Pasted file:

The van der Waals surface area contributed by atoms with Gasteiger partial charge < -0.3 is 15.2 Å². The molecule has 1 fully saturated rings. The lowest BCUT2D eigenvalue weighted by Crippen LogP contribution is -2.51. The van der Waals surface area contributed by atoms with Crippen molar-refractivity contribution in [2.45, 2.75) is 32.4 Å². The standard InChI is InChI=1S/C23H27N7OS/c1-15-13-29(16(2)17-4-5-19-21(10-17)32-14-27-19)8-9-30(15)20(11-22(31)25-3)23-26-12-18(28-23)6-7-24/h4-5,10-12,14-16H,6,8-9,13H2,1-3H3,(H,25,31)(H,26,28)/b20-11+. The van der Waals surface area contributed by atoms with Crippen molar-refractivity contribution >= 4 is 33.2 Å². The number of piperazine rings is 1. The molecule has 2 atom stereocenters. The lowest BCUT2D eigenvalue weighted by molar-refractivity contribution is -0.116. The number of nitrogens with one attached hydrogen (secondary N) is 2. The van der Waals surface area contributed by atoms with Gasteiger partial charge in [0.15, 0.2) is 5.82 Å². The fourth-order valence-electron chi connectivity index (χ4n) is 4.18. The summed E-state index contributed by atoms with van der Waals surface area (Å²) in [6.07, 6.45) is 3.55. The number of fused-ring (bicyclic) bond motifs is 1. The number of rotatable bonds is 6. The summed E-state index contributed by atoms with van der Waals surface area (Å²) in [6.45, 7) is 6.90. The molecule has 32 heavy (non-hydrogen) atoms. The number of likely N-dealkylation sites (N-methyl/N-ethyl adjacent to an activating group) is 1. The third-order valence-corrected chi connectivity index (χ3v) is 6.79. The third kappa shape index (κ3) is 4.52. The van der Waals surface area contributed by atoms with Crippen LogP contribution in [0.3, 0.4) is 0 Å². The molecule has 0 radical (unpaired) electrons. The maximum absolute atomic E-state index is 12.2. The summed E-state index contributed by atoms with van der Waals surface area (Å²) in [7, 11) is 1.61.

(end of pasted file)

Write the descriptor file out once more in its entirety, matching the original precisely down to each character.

The van der Waals surface area contributed by atoms with Gasteiger partial charge < -0.3 is 15.2 Å². The molecule has 1 fully saturated rings. The lowest BCUT2D eigenvalue weighted by Crippen LogP contribution is -2.51. The van der Waals surface area contributed by atoms with Crippen molar-refractivity contribution in [2.45, 2.75) is 32.4 Å². The standard InChI is InChI=1S/C23H27N7OS/c1-15-13-29(16(2)17-4-5-19-21(10-17)32-14-27-19)8-9-30(15)20(11-22(31)25-3)23-26-12-18(28-23)6-7-24/h4-5,10-12,14-16H,6,8-9,13H2,1-3H3,(H,25,31)(H,26,28)/b20-11+. The van der Waals surface area contributed by atoms with Crippen molar-refractivity contribution >= 4 is 33.2 Å². The number of piperazine rings is 1. The molecule has 2 atom stereocenters. The lowest BCUT2D eigenvalue weighted by molar-refractivity contribution is -0.116. The number of nitrogens with one attached hydrogen (secondary N) is 2. The van der Waals surface area contributed by atoms with Gasteiger partial charge in [0.15, 0.2) is 5.82 Å². The fourth-order valence-electron chi connectivity index (χ4n) is 4.18. The summed E-state index contributed by atoms with van der Waals surface area (Å²) in [6.07, 6.45) is 3.55. The number of fused-ring (bicyclic) bond motifs is 1. The number of rotatable bonds is 6. The summed E-state index contributed by atoms with van der Waals surface area (Å²) in [6.45, 7) is 6.90. The molecule has 32 heavy (non-hydrogen) atoms. The number of likely N-dealkylation sites (N-methyl/N-ethyl adjacent to an activating group) is 1. The third-order valence-corrected chi connectivity index (χ3v) is 6.79. The third kappa shape index (κ3) is 4.52. The van der Waals surface area contributed by atoms with Crippen LogP contribution in [0.3, 0.4) is 0 Å². The molecule has 0 radical (unpaired) electrons. The maximum absolute atomic E-state index is 12.2. The summed E-state index contributed by atoms with van der Waals surface area (Å²) in [7, 11) is 1.61.